Every few years a new study comes out that seemingly contradicts what was previously reported on an array of health topics. So, when it comes to dental health, how can one decipher the truth from a simple mouth myth?
Check out what trusted and well-respected dental organizations have to say about three common mouth myths.
Myth #1: You should brush your teeth after every meal.
False. Exposure to acidic food and drinks during meals can soften tooth enamel and brushing right after the consumption of these types of food and drinks can increase the chance of enamel erosion. Instead, consider washing your mouth out with water or chewing on a piece of sugar-free gum after a meal. According to the American Dental Association, chewing sugar-free gum increases the flow of saliva in the mouth which helps wash away food and other debris from the teeth while neutralizing acids. Clinical studies have shown chewing sugarless gum for 20 minutes following a meal can help prevent tooth decay.
Myth #2: Dental X-rays expose you to radiation
True. Dental X-rays expose patients to radiation, but a very low level. According to The Alliance for Radiation Safety in Pediatric Imaging, we are all exposed to small amounts of radiation on a daily basis from the sun, air, water, rocks and soil, which is known as background radiation. The amount of radiation a child gets during an x-ray exam is comparable to the amount of background radiation a person gets daily. That said, major national and international organizations responsible for evaluating the risks associated with radiation agree, that in order to be safe, we should act as if low doses of radiation could cause harm. According to the American Dental Association, dentists are to follow the ALARA (As Low as Reasonably Achievable) Principle to minimize exposure, which includes practices such as limiting the number of images to the minimum that is necessary; using proper film exposure, processing techniques and up-to-date equipment; and using protective aprons and thyroid collars as appropriate.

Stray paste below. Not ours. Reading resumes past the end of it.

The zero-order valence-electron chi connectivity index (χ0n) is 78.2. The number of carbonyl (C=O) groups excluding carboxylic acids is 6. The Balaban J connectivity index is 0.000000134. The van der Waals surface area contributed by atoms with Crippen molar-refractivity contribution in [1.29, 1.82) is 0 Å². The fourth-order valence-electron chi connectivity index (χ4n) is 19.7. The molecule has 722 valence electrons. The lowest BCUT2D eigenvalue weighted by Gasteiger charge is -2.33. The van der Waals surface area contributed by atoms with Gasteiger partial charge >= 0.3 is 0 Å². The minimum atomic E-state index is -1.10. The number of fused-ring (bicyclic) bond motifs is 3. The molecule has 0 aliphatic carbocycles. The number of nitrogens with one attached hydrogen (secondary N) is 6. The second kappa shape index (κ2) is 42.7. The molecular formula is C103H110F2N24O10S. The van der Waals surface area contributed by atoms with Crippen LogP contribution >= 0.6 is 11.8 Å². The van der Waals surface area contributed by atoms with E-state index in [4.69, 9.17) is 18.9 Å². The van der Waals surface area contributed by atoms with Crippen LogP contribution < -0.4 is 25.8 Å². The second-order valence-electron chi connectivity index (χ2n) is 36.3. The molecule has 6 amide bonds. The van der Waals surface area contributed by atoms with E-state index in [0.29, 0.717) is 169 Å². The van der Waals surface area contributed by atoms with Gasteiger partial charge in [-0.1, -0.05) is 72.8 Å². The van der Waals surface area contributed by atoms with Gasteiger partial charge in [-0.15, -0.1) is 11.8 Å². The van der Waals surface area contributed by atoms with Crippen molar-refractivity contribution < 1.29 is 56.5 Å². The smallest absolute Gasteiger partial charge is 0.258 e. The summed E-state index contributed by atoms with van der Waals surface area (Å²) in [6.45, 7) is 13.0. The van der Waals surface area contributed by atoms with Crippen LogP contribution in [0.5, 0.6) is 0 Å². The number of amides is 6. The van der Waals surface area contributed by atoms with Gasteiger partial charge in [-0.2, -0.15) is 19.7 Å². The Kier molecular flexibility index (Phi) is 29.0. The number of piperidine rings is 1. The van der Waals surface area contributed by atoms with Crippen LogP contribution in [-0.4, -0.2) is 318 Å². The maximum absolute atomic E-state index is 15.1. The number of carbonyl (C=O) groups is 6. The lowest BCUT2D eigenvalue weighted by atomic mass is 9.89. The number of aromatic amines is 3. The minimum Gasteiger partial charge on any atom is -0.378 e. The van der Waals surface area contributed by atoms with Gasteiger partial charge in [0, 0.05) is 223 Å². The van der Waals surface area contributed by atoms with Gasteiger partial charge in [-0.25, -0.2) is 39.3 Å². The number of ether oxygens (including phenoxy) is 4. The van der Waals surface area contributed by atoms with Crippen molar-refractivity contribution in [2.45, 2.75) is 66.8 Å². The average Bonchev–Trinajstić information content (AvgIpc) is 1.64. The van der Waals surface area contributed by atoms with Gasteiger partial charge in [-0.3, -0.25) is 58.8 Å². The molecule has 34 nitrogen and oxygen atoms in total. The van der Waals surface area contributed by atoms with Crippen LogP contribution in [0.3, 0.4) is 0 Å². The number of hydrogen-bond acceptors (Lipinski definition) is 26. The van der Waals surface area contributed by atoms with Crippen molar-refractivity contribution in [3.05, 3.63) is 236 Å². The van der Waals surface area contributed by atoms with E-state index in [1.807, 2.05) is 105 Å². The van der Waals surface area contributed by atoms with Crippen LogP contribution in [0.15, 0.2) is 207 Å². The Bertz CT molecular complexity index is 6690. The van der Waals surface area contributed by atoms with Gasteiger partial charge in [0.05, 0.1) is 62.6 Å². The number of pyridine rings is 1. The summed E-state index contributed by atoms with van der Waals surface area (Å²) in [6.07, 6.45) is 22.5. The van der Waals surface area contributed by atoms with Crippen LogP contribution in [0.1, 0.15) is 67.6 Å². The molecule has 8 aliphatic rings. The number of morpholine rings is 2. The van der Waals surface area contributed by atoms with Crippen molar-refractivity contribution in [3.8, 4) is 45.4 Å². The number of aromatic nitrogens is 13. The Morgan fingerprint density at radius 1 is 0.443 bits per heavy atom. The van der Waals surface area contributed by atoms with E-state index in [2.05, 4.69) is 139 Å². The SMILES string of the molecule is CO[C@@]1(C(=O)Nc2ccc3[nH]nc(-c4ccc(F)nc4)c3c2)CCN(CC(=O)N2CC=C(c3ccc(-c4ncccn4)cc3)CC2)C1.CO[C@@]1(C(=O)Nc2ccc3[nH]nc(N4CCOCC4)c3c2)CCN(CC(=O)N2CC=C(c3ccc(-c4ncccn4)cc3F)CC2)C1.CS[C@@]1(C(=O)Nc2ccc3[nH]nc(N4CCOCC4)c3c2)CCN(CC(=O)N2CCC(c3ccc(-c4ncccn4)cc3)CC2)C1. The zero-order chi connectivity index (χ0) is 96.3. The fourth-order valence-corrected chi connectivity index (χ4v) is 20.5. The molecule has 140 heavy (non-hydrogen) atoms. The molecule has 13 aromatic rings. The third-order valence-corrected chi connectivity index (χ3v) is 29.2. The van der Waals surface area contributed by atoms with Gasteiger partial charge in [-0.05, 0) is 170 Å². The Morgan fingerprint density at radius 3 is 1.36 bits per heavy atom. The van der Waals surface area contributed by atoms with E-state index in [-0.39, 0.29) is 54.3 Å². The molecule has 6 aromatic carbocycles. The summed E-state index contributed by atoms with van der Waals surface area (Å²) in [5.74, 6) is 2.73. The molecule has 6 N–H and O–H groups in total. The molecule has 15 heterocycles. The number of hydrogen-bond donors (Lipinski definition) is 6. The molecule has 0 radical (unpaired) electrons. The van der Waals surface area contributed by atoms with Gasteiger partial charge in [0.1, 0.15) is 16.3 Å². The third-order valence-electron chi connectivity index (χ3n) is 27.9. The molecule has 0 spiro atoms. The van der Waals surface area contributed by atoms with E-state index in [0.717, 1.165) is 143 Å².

Myth #3: Bleaching can weaken your teeth.
False. According to the American Dental Association, the most common side effects of bleaching agents are tooth sensitivity and occasional irritation of the soft tissue in the mouth. However, these are typically temporary and cease after treatment. It is recommended that you consult with your dentist before using any bleaching product and be cautioned that sufficient information is not currently available to support unsupervised long-term or repeated use of bleaching products.
Resources: American Dental Association and The Alliance for Radiation Safety in Pediatric Imaging